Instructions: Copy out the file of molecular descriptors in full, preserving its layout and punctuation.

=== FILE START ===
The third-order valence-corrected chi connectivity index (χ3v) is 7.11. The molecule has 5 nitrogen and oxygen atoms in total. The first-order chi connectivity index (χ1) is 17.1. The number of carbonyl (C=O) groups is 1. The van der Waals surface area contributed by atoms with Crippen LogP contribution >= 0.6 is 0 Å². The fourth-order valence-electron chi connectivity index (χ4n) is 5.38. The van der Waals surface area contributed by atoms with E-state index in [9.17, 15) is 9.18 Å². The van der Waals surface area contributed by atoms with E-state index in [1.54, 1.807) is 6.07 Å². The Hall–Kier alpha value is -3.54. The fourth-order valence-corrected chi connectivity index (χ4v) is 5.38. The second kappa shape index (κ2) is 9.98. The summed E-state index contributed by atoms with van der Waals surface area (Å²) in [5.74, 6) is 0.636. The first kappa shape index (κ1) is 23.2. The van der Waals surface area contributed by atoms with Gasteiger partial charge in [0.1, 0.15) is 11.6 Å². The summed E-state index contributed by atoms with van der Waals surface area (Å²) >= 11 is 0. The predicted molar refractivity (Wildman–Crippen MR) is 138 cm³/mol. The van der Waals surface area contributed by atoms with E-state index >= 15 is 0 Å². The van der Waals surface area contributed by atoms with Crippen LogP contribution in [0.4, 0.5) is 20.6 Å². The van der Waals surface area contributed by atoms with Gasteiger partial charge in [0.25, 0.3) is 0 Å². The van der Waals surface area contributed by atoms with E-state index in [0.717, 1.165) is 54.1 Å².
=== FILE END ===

The third-order valence-corrected chi connectivity index (χ3v) is 7.11. The molecule has 5 nitrogen and oxygen atoms in total. The first-order chi connectivity index (χ1) is 17.1. The number of carbonyl (C=O) groups is 1. The van der Waals surface area contributed by atoms with Crippen LogP contribution >= 0.6 is 0 Å². The fourth-order valence-electron chi connectivity index (χ4n) is 5.38. The van der Waals surface area contributed by atoms with E-state index in [9.17, 15) is 9.18 Å². The van der Waals surface area contributed by atoms with E-state index in [1.54, 1.807) is 6.07 Å². The Hall–Kier alpha value is -3.54. The fourth-order valence-corrected chi connectivity index (χ4v) is 5.38. The second kappa shape index (κ2) is 9.98. The summed E-state index contributed by atoms with van der Waals surface area (Å²) in [5.74, 6) is 0.636. The first kappa shape index (κ1) is 23.2. The van der Waals surface area contributed by atoms with Gasteiger partial charge in [0.1, 0.15) is 11.6 Å². The summed E-state index contributed by atoms with van der Waals surface area (Å²) >= 11 is 0. The predicted molar refractivity (Wildman–Crippen MR) is 138 cm³/mol. The van der Waals surface area contributed by atoms with E-state index >= 15 is 0 Å². The van der Waals surface area contributed by atoms with Crippen LogP contribution in [0.4, 0.5) is 20.6 Å². The van der Waals surface area contributed by atoms with Gasteiger partial charge in [0.25, 0.3) is 0 Å². The van der Waals surface area contributed by atoms with E-state index in [0.717, 1.165) is 54.1 Å².